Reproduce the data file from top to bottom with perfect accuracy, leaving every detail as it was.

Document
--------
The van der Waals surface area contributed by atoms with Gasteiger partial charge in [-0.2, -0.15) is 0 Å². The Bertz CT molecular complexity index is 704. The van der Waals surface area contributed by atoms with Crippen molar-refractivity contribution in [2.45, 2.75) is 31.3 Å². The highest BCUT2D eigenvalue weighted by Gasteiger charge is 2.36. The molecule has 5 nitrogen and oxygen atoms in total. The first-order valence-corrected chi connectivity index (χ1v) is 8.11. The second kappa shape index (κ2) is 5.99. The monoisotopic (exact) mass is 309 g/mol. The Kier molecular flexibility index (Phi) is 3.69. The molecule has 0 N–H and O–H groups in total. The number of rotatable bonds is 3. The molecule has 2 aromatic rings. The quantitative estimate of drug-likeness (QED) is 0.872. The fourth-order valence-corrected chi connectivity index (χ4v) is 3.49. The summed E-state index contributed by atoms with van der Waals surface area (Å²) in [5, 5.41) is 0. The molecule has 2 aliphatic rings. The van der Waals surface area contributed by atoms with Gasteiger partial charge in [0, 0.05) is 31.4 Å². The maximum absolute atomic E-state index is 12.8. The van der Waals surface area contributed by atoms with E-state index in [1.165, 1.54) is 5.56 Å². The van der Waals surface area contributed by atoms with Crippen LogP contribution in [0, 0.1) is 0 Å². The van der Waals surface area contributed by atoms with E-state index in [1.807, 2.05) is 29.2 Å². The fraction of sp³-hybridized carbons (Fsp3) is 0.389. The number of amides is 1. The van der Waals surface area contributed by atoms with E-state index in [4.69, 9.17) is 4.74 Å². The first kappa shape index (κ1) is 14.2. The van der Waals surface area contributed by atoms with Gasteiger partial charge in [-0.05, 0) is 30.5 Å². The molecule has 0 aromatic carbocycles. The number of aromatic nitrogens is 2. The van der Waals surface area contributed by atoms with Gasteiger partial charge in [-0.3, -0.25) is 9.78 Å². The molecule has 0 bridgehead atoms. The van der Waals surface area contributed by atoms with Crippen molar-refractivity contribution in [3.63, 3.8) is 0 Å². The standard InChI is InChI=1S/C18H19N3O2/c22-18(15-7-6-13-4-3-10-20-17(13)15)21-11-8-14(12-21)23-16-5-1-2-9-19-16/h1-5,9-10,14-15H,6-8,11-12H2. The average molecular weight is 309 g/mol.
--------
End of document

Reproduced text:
The van der Waals surface area contributed by atoms with Gasteiger partial charge in [-0.2, -0.15) is 0 Å². The Bertz CT molecular complexity index is 704. The van der Waals surface area contributed by atoms with Crippen molar-refractivity contribution in [2.45, 2.75) is 31.3 Å². The highest BCUT2D eigenvalue weighted by Gasteiger charge is 2.36. The molecule has 5 nitrogen and oxygen atoms in total. The first-order valence-corrected chi connectivity index (χ1v) is 8.11. The second kappa shape index (κ2) is 5.99. The monoisotopic (exact) mass is 309 g/mol. The Kier molecular flexibility index (Phi) is 3.69. The molecule has 0 N–H and O–H groups in total. The number of rotatable bonds is 3. The molecule has 2 aromatic rings. The quantitative estimate of drug-likeness (QED) is 0.872. The fourth-order valence-corrected chi connectivity index (χ4v) is 3.49. The summed E-state index contributed by atoms with van der Waals surface area (Å²) in [5, 5.41) is 0. The molecule has 2 aliphatic rings. The van der Waals surface area contributed by atoms with Gasteiger partial charge in [0, 0.05) is 31.4 Å². The maximum absolute atomic E-state index is 12.8. The van der Waals surface area contributed by atoms with E-state index in [1.165, 1.54) is 5.56 Å². The van der Waals surface area contributed by atoms with Crippen LogP contribution in [0, 0.1) is 0 Å². The van der Waals surface area contributed by atoms with E-state index in [1.807, 2.05) is 29.2 Å². The fraction of sp³-hybridized carbons (Fsp3) is 0.389. The number of amides is 1. The van der Waals surface area contributed by atoms with E-state index in [4.69, 9.17) is 4.74 Å². The first kappa shape index (κ1) is 14.2. The van der Waals surface area contributed by atoms with Gasteiger partial charge in [-0.05, 0) is 30.5 Å². The molecule has 0 aromatic carbocycles. The number of aromatic nitrogens is 2. The van der Waals surface area contributed by atoms with Gasteiger partial charge in [-0.3, -0.25) is 9.78 Å². The molecule has 0 bridgehead atoms. The van der Waals surface area contributed by atoms with Crippen molar-refractivity contribution in [3.63, 3.8) is 0 Å². The standard InChI is InChI=1S/C18H19N3O2/c22-18(15-7-6-13-4-3-10-20-17(13)15)21-11-8-14(12-21)23-16-5-1-2-9-19-16/h1-5,9-10,14-15H,6-8,11-12H2. The average molecular weight is 309 g/mol.